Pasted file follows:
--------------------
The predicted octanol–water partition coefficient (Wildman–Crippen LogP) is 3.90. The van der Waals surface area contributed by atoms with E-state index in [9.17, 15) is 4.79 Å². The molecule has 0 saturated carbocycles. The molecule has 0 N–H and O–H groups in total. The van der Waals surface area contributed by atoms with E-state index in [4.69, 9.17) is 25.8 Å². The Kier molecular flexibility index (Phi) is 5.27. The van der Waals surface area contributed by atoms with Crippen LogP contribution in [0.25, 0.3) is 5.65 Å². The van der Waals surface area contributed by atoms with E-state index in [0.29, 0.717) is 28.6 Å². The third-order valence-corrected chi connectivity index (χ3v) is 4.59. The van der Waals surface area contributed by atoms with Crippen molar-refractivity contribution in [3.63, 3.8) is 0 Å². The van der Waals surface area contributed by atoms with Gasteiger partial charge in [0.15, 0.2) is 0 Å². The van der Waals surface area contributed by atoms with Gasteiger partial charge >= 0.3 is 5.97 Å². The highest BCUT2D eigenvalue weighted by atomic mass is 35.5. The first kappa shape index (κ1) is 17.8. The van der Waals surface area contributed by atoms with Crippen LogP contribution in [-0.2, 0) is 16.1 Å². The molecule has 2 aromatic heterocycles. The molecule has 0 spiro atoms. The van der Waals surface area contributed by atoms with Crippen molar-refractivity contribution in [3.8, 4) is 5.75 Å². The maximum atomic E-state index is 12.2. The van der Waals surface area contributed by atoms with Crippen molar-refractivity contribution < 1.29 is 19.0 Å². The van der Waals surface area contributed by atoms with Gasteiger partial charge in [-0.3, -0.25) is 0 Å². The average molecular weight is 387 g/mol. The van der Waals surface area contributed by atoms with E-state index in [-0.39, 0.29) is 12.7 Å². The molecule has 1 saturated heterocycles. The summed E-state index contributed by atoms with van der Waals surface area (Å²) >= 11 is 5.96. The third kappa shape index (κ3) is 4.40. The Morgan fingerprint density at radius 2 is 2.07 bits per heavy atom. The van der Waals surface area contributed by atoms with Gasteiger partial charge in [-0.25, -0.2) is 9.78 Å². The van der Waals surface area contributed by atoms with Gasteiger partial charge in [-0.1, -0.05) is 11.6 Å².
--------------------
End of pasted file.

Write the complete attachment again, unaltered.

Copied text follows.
The predicted octanol–water partition coefficient (Wildman–Crippen LogP) is 3.90. The van der Waals surface area contributed by atoms with E-state index in [9.17, 15) is 4.79 Å². The molecule has 0 saturated carbocycles. The molecule has 0 N–H and O–H groups in total. The van der Waals surface area contributed by atoms with E-state index in [4.69, 9.17) is 25.8 Å². The Kier molecular flexibility index (Phi) is 5.27. The van der Waals surface area contributed by atoms with Crippen LogP contribution in [0.25, 0.3) is 5.65 Å². The van der Waals surface area contributed by atoms with E-state index in [0.29, 0.717) is 28.6 Å². The third-order valence-corrected chi connectivity index (χ3v) is 4.59. The van der Waals surface area contributed by atoms with Crippen molar-refractivity contribution in [3.63, 3.8) is 0 Å². The van der Waals surface area contributed by atoms with Gasteiger partial charge in [0.15, 0.2) is 0 Å². The van der Waals surface area contributed by atoms with Gasteiger partial charge >= 0.3 is 5.97 Å². The highest BCUT2D eigenvalue weighted by atomic mass is 35.5. The first kappa shape index (κ1) is 17.8. The van der Waals surface area contributed by atoms with Crippen LogP contribution in [-0.2, 0) is 16.1 Å². The molecule has 2 aromatic heterocycles. The molecule has 0 spiro atoms. The van der Waals surface area contributed by atoms with Crippen molar-refractivity contribution in [3.8, 4) is 5.75 Å². The maximum atomic E-state index is 12.2. The van der Waals surface area contributed by atoms with Crippen molar-refractivity contribution < 1.29 is 19.0 Å². The van der Waals surface area contributed by atoms with Gasteiger partial charge in [-0.3, -0.25) is 0 Å². The average molecular weight is 387 g/mol. The van der Waals surface area contributed by atoms with E-state index in [-0.39, 0.29) is 12.7 Å². The molecule has 1 saturated heterocycles. The summed E-state index contributed by atoms with van der Waals surface area (Å²) >= 11 is 5.96. The third kappa shape index (κ3) is 4.40. The Morgan fingerprint density at radius 2 is 2.07 bits per heavy atom. The van der Waals surface area contributed by atoms with Gasteiger partial charge in [-0.25, -0.2) is 9.78 Å². The van der Waals surface area contributed by atoms with Gasteiger partial charge in [-0.1, -0.05) is 11.6 Å².